Spotlight on: Danielle MacMillan Veronika Roux

Spotlight on: Danielle MacMillan

Jenna Simeonov
I first met mezzo-soprano Danielle MacMillan during the Canadian Opera Company’s 2013 production of Peter Grimes, where she was one of the sassy Nieces keeping the Boar Pub interesting. Versatile like all good mezzos, Danielle is also preparing to sing Cherubino at Highlands Opera Studio’s production of Le nozze di Figaro, this August/September. Danielle talks about staying well-rounded, and how “I just don’t want to do anything else.

1. Why do you sing, and why are you pursuing it professionally?

The first thought that came to my mind was Lauryn Hill singing ‘His Eye is on the Sparrow’ in Sister Act…‘I sing because I’m happy, I sing because I’m free…’

I just don’t want to do anything else. I just can’t picture myself being anything other than a performer.

2. What does “good singing” mean to you? What does it feel like when you achieve it?

When my whole body gets goosebumps that’s when I know I’m singing well and with everything I’ve got. It can be pretty overwhelming, but the goal, come showtime, is to have the tears that you’ve shed in the studio come from the audience instead.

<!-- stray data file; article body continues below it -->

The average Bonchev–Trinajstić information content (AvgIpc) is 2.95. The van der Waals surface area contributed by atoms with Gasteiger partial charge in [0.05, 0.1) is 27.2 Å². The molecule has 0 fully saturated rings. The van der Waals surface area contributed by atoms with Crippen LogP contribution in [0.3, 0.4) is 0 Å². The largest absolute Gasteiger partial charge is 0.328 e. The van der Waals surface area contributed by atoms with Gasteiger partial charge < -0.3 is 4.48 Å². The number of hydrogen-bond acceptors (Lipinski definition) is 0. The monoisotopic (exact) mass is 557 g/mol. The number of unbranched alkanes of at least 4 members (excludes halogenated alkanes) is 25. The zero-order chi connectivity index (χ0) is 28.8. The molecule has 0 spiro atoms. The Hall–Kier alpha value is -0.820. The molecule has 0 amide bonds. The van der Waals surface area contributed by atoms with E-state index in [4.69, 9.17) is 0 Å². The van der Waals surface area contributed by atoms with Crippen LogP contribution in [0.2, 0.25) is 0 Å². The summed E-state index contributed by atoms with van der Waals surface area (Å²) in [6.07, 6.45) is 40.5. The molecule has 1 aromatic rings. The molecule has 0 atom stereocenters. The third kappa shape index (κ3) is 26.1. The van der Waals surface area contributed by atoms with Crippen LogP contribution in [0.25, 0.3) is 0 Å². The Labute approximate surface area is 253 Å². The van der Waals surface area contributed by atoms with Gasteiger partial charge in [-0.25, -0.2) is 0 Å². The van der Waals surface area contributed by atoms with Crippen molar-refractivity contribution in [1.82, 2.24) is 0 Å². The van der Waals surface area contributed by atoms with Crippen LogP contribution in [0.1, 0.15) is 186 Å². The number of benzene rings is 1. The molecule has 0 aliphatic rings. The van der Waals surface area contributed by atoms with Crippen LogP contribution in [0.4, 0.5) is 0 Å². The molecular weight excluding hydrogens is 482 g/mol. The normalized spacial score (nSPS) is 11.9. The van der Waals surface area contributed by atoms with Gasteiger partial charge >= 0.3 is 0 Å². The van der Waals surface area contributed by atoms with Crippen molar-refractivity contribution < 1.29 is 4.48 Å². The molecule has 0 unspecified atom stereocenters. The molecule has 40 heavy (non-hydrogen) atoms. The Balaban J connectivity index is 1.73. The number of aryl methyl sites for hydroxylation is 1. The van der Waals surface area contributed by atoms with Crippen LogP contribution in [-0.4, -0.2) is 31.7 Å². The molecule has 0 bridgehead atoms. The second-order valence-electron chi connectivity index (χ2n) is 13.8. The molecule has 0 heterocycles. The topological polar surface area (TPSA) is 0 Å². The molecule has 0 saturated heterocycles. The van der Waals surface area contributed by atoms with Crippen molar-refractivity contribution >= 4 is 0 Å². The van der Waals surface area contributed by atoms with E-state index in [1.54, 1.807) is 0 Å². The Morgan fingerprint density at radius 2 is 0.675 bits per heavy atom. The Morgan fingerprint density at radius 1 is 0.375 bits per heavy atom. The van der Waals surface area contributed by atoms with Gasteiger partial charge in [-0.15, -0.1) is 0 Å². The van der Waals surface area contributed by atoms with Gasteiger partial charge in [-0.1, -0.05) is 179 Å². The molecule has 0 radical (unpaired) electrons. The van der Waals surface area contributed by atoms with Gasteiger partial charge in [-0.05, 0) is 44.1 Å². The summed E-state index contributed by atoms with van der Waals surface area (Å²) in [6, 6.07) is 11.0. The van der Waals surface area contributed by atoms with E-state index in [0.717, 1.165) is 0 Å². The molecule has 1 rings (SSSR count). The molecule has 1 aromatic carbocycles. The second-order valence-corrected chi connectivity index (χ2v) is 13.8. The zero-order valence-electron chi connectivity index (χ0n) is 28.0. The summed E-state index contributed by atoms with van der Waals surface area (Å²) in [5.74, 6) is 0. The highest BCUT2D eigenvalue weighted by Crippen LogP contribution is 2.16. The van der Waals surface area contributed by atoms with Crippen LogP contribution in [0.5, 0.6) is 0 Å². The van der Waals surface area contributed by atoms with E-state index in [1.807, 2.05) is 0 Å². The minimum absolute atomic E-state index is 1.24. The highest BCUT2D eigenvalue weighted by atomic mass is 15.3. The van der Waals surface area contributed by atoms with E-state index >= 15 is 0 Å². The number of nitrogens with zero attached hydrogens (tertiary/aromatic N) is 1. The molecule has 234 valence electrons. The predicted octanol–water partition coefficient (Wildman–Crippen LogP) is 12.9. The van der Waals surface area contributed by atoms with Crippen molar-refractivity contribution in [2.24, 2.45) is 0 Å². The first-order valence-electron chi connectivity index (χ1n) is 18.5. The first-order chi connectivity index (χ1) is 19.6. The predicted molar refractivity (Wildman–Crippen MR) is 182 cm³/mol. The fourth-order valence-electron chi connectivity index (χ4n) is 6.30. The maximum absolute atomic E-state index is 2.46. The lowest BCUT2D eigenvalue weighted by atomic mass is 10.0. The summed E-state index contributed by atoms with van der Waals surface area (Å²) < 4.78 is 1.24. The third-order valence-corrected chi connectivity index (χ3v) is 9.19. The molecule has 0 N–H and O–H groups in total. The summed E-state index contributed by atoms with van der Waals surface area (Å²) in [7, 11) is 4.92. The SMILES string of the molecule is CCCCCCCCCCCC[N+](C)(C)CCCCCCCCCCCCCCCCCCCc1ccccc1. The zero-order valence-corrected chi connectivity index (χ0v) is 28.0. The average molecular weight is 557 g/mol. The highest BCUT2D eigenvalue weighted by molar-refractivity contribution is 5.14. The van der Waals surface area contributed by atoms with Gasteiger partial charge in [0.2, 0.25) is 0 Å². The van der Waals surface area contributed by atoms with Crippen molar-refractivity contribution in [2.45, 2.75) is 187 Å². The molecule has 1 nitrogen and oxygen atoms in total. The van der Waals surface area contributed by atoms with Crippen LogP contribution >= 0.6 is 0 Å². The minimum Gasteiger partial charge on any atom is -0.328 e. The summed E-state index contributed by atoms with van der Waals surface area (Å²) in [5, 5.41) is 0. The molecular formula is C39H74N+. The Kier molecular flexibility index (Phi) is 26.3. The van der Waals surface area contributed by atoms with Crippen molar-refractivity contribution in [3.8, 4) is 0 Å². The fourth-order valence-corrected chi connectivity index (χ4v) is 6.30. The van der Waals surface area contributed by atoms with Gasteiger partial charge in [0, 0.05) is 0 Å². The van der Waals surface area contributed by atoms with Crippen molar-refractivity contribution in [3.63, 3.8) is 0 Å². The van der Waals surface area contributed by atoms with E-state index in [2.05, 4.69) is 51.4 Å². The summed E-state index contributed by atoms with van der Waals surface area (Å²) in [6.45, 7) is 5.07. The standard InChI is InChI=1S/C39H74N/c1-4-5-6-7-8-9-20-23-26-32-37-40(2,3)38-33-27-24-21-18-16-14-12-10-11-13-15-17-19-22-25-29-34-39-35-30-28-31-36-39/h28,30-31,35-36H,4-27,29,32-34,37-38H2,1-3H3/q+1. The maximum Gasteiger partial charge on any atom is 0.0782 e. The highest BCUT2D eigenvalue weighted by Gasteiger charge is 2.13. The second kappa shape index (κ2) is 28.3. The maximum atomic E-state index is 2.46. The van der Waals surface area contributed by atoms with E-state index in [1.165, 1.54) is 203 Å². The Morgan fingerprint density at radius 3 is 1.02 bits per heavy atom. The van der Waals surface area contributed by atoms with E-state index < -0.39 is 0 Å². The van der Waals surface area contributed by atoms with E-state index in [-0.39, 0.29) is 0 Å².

3. What do young singers need to do more of? What should they do less of?

Do more non-musical activities, like get your heart broken and travel to a place where opera will never take you, with the hope that it’ll inspire your creativity and feed your musical soul.

4. Do you have a “bucket-list” role that you’d like to sing? Why?

Giovanna (Jane) Seymour from Anna Bolena by Donizetti. I’d like to think that singing this role would feel like riding alongside Mario Andretti; or trying to keep up with him at least.

5. How do you explain your job to non-music folks?

I’m very honest. When people ask about preparation I’ll talk about the memorization, and that it doesn’t necessarily mean that I’m actually singing out loud for hours. I can whisper the words, or mark in my beats, or translate the words, or plunk notes out at the piano. I’ll also have lessons and coachings with my teachers, and pep talks with my mentors for guidance.

Most people love hearing about where opera can take you, or how I keep my voice protected. I usually mention the amount of lemon water that I drink. I also talk about how fun it is, and that we get to wear different wigs and costumes, and sing and work with amazing musicians and artists alike from around the world.

How fortunate are we?

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